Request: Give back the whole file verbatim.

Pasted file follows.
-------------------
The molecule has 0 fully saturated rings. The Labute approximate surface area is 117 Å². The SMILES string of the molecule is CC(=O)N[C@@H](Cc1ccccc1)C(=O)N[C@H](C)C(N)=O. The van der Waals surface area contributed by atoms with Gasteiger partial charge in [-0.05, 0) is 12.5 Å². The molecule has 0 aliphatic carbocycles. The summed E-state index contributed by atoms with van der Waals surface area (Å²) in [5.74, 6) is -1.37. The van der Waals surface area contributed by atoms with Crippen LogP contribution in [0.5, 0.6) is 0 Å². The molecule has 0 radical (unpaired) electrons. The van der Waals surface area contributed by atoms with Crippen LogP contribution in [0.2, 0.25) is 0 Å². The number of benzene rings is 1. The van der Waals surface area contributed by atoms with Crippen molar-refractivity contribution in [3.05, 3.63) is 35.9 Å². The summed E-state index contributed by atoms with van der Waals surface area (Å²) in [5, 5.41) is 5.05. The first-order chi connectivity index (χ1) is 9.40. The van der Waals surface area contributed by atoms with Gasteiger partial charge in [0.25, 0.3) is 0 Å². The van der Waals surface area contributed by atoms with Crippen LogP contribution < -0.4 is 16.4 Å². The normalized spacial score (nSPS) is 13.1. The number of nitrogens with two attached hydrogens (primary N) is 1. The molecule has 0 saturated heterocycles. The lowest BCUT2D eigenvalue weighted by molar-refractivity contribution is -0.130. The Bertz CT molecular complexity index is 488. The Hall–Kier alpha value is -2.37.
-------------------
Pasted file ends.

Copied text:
The molecule has 0 fully saturated rings. The Labute approximate surface area is 117 Å². The SMILES string of the molecule is CC(=O)N[C@@H](Cc1ccccc1)C(=O)N[C@H](C)C(N)=O. The van der Waals surface area contributed by atoms with Gasteiger partial charge in [-0.05, 0) is 12.5 Å². The molecule has 0 aliphatic carbocycles. The summed E-state index contributed by atoms with van der Waals surface area (Å²) in [5.74, 6) is -1.37. The van der Waals surface area contributed by atoms with Crippen LogP contribution in [0.5, 0.6) is 0 Å². The molecule has 0 radical (unpaired) electrons. The van der Waals surface area contributed by atoms with Crippen LogP contribution in [0.2, 0.25) is 0 Å². The number of benzene rings is 1. The van der Waals surface area contributed by atoms with Crippen molar-refractivity contribution in [3.05, 3.63) is 35.9 Å². The summed E-state index contributed by atoms with van der Waals surface area (Å²) in [5, 5.41) is 5.05. The first-order chi connectivity index (χ1) is 9.40. The van der Waals surface area contributed by atoms with Gasteiger partial charge in [0.25, 0.3) is 0 Å². The van der Waals surface area contributed by atoms with Crippen LogP contribution < -0.4 is 16.4 Å². The normalized spacial score (nSPS) is 13.1. The number of nitrogens with two attached hydrogens (primary N) is 1. The molecule has 0 saturated heterocycles. The lowest BCUT2D eigenvalue weighted by molar-refractivity contribution is -0.130. The Bertz CT molecular complexity index is 488. The Hall–Kier alpha value is -2.37.